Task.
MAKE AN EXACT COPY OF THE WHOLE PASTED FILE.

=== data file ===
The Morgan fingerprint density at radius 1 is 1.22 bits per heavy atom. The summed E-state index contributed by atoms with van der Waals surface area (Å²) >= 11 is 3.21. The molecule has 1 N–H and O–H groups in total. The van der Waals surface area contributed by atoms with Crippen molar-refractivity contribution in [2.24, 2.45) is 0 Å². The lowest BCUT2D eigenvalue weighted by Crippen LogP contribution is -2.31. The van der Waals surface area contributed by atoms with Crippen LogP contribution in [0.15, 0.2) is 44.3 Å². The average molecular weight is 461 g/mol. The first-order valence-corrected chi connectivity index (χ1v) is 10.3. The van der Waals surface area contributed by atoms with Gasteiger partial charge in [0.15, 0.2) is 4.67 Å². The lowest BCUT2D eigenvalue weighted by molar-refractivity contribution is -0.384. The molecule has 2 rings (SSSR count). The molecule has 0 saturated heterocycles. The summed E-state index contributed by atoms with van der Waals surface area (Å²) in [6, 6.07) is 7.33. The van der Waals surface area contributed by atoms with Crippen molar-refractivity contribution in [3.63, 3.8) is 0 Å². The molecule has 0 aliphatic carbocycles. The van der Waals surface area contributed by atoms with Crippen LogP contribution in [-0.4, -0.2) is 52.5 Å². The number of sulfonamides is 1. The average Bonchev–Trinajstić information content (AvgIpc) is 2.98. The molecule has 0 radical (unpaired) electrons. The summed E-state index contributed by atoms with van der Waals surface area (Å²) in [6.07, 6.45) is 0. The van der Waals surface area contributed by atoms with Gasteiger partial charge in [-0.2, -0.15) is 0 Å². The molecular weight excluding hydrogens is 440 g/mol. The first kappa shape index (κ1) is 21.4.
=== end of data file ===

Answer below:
The Morgan fingerprint density at radius 1 is 1.22 bits per heavy atom. The summed E-state index contributed by atoms with van der Waals surface area (Å²) >= 11 is 3.21. The molecule has 1 N–H and O–H groups in total. The van der Waals surface area contributed by atoms with Crippen molar-refractivity contribution in [2.24, 2.45) is 0 Å². The lowest BCUT2D eigenvalue weighted by Crippen LogP contribution is -2.31. The van der Waals surface area contributed by atoms with Crippen LogP contribution in [0.15, 0.2) is 44.3 Å². The average molecular weight is 461 g/mol. The first-order valence-corrected chi connectivity index (χ1v) is 10.3. The van der Waals surface area contributed by atoms with Gasteiger partial charge in [0.15, 0.2) is 4.67 Å². The lowest BCUT2D eigenvalue weighted by molar-refractivity contribution is -0.384. The molecule has 2 rings (SSSR count). The molecule has 0 saturated heterocycles. The summed E-state index contributed by atoms with van der Waals surface area (Å²) in [6, 6.07) is 7.33. The van der Waals surface area contributed by atoms with Crippen molar-refractivity contribution in [3.63, 3.8) is 0 Å². The molecule has 0 aliphatic carbocycles. The van der Waals surface area contributed by atoms with Crippen LogP contribution in [-0.4, -0.2) is 52.5 Å². The number of sulfonamides is 1. The average Bonchev–Trinajstić information content (AvgIpc) is 2.98. The molecule has 0 radical (unpaired) electrons. The summed E-state index contributed by atoms with van der Waals surface area (Å²) in [6.07, 6.45) is 0. The van der Waals surface area contributed by atoms with Gasteiger partial charge in [-0.2, -0.15) is 0 Å². The molecular weight excluding hydrogens is 440 g/mol. The first kappa shape index (κ1) is 21.4.